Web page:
News Column

Uncle Sam, Paralegal

June 2002, HISPANIC BUSINESS magazine

Teresa Talerico

Small-business owners needing information on laws and regulations may now find it easier to get help from the federal government. The Small Business Administration (SBA) has launched BusinessLaw.gov (www.businesslaw.gov), a site that steers visitors to the best online sources of information about local, state, and federal laws and regulations that affect small businesses.

The idea evolved after Jim Van Wert, site manager of Business.gov (www.business.gov), another SBA Web site, noticed that many visitors had questions about licenses, permits, patents, workers’ compensation issues, and other regulatory matters. “Government inherently passes all kinds of laws and regulations and it has a major impact on businesses in terms of being able to find, understand, and comply with the laws and regulations,” says Mr. Van Wert, the SBA’s senior adviser for policy planning and e-government. Since its launch in December 2001, BusinessLaw.gov has received 1.5 million hits from users asking about federal regulations.

BusinessLaw.gov offers a centralized directory of links to local, state, and federal resources. The list covers such topics as starting a business, licenses and permits, e-commerce, managing employees, SBA loans, taxes, immigration issues, exporting – even finding a lawyer. “It is a gateway that takes you to the places that own and are responsible for the information,” Mr. Van Wert explains. “In this sense, we’re like the directory at the mall. We’re the first stop to take the business owner to places in his or her state, as well as at the national level, for information on laws and regulations.”

Manuel Gallardo, CEO of SocioTechnical Research Applications, a Washington, D.C., firm that sells research and technical assistance to the government, says BusinessLaw.gov has made his job a lot easier. “Before, trying to find the information that’s now available through the Web site meant days and days of going around all over the place,” he recalls. “And I’m in Washington, D.C. I’m in regulation city. I had to go to the public library. I had to ask research librarians for information about the local regulations. I had to track down who in the city or in the state had information about different regulations.”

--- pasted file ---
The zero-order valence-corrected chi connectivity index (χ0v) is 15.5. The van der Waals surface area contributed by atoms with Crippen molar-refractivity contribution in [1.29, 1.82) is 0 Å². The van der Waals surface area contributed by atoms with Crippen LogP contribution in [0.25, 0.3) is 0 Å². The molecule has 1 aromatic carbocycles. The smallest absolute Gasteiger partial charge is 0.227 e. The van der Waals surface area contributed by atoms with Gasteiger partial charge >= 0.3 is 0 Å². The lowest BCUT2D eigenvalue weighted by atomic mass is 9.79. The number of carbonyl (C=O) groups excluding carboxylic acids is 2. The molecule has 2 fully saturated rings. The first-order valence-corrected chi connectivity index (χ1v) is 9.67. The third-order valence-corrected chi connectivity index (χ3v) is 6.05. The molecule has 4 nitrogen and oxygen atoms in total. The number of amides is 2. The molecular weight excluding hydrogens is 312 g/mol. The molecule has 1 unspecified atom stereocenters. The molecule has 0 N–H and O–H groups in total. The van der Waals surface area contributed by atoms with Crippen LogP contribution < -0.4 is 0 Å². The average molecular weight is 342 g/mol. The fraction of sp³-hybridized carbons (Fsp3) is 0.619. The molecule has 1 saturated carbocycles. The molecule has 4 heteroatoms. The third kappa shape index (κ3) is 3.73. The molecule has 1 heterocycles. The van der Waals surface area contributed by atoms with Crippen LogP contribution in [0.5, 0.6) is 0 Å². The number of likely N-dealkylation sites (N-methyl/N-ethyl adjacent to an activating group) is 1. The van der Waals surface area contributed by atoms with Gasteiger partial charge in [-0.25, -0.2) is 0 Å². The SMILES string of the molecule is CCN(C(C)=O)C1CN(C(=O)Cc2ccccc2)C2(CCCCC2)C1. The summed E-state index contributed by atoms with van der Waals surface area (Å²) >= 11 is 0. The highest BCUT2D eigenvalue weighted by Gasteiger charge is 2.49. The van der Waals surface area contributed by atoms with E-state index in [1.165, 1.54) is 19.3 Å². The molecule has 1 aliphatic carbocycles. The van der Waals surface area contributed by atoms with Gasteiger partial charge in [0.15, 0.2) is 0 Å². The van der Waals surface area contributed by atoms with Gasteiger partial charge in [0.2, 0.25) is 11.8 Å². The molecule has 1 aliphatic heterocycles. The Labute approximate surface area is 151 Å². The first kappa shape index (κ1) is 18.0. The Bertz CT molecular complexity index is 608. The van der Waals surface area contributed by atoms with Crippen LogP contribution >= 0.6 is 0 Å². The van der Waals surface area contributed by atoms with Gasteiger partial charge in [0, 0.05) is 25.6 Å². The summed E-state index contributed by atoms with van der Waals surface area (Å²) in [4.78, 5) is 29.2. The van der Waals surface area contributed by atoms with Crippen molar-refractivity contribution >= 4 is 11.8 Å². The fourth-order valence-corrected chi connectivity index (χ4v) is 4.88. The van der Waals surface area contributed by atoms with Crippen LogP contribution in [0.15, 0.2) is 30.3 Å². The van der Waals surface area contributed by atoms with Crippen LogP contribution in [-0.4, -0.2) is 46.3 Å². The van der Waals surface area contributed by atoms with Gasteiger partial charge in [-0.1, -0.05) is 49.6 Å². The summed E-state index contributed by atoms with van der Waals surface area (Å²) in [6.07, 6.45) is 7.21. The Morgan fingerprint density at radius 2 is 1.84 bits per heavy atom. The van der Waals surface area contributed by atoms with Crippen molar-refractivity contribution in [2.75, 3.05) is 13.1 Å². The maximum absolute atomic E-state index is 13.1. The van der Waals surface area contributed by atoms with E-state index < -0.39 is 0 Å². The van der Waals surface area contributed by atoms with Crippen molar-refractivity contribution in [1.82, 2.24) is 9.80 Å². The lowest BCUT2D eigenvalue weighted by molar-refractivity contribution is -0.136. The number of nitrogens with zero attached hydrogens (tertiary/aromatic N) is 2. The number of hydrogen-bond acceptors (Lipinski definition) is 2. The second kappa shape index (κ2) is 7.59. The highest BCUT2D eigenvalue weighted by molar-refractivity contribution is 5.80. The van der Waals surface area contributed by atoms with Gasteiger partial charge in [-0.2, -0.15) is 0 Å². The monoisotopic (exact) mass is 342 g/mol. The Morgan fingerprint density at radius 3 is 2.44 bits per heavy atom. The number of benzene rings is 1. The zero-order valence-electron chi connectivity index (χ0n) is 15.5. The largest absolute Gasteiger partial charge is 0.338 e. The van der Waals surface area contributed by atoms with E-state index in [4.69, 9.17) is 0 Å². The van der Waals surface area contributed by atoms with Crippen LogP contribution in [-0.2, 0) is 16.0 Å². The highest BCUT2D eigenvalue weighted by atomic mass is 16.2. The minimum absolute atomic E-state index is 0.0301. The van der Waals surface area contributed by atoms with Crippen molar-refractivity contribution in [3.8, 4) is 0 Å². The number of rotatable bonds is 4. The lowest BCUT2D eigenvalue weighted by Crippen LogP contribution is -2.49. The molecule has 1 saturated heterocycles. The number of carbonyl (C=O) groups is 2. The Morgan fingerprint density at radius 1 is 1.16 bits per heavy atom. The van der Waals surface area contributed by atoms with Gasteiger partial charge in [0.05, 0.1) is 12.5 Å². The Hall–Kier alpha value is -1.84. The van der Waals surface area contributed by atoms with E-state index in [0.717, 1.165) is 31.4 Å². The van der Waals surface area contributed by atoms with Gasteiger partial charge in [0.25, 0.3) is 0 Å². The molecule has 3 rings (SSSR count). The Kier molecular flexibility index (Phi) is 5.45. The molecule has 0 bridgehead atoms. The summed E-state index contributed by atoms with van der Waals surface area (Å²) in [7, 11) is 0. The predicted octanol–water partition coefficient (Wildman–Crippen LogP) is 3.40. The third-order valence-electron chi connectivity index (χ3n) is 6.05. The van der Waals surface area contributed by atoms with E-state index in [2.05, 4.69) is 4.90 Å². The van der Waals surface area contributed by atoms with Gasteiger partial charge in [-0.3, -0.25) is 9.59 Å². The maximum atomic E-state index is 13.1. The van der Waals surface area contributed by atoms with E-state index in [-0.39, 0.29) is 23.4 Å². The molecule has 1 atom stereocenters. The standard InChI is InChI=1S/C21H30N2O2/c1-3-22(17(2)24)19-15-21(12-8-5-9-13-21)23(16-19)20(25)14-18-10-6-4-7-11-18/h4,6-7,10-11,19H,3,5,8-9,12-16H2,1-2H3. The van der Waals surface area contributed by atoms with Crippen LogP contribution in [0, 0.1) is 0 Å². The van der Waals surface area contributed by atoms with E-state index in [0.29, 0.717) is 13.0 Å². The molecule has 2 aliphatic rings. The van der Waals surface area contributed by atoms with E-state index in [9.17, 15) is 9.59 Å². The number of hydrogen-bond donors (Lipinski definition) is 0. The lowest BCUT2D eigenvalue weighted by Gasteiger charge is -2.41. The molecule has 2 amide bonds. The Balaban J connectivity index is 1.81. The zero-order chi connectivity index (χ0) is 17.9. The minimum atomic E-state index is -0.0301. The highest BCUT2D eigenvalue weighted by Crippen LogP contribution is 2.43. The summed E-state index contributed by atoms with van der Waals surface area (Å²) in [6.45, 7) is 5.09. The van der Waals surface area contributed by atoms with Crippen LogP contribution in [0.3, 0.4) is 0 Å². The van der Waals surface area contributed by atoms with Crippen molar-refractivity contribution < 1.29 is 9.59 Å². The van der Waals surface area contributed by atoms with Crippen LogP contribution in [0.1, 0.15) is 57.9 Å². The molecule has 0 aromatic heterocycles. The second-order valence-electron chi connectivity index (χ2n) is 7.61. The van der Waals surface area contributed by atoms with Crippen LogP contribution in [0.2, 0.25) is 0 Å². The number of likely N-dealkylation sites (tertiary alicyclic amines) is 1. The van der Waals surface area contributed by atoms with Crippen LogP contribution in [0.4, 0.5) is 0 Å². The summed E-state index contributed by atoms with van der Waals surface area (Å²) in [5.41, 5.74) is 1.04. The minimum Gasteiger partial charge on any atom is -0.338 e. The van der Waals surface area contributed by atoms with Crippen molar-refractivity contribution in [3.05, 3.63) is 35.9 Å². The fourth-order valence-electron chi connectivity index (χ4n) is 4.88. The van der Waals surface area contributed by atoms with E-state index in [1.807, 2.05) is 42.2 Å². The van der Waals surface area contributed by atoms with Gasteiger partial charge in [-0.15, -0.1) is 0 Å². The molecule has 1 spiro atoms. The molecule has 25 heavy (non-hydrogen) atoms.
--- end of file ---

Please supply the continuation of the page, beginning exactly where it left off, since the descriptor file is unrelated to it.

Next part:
Now all that information is at his fingertips. Mr. Gallardo recently used BusinessLaw.gov to learn about the latest personnel regulations and tax laws.

BusinessLaw.gov’s local focus sets it apart from most federal government Web sites. “It’s really hard for even SBA lawyers to know which federal, state, and local laws apply to different businesses,” says Patricia Cavanaugh, project manager for BusinessLaw.gov and district counsel for Seattle’s SBA office. “Anybody who wants to find that out faces an ominous task. We’re trying to bring everything together in one location.”

Mr. Van Wert reports that the most common questions involve licenses and permits. “A lot of it is state and local government stuff,” he says. “If you’re a convenience store, for instance, you’re probably tied to a gas station. You probably sell beer and wine. You probably sell lottery tickets. You probably have propane, depending on what state you’re in. You might even sell hamburgers and hot dogs. All of those [activities] require permits.”

Mr. Van Wert also emphasizes that BusinessLaw.gov can’t take the place of legal counsel. In fact, he points out, many users visit the site to look for a qualified lawyer while familiarizing themselves with the issues. “The goal is to allow people to leverage their time,” he says, “so that when they go to their accountant or their tax preparer or their business lawyer, they are already somewhat educated.”

The site allows users to research everything from trademarks to S-corporations, download and print forms, apply for licenses, chat with other entrepreneurs, and e-mail their representatives in Congress. Hispanic entrepreneurs may have an extra incentive to use BusinessLaw.gov, since they are eligible for a number of federal and state programs that are subject to changing regulations. “It is very important for Hispanic small businesses to keep pace with changing technology,” comments Maria Ibañez, vice-president of communication at the U.S. Hispanic Chamber of Commerce. “Through the Internet, resources such as BusinessLaw.gov offer Hispanic companies the information they need to stay abreast of regulatory changes that can affect business growth and development.”



Source: HISPANIC BUSINESS magazine


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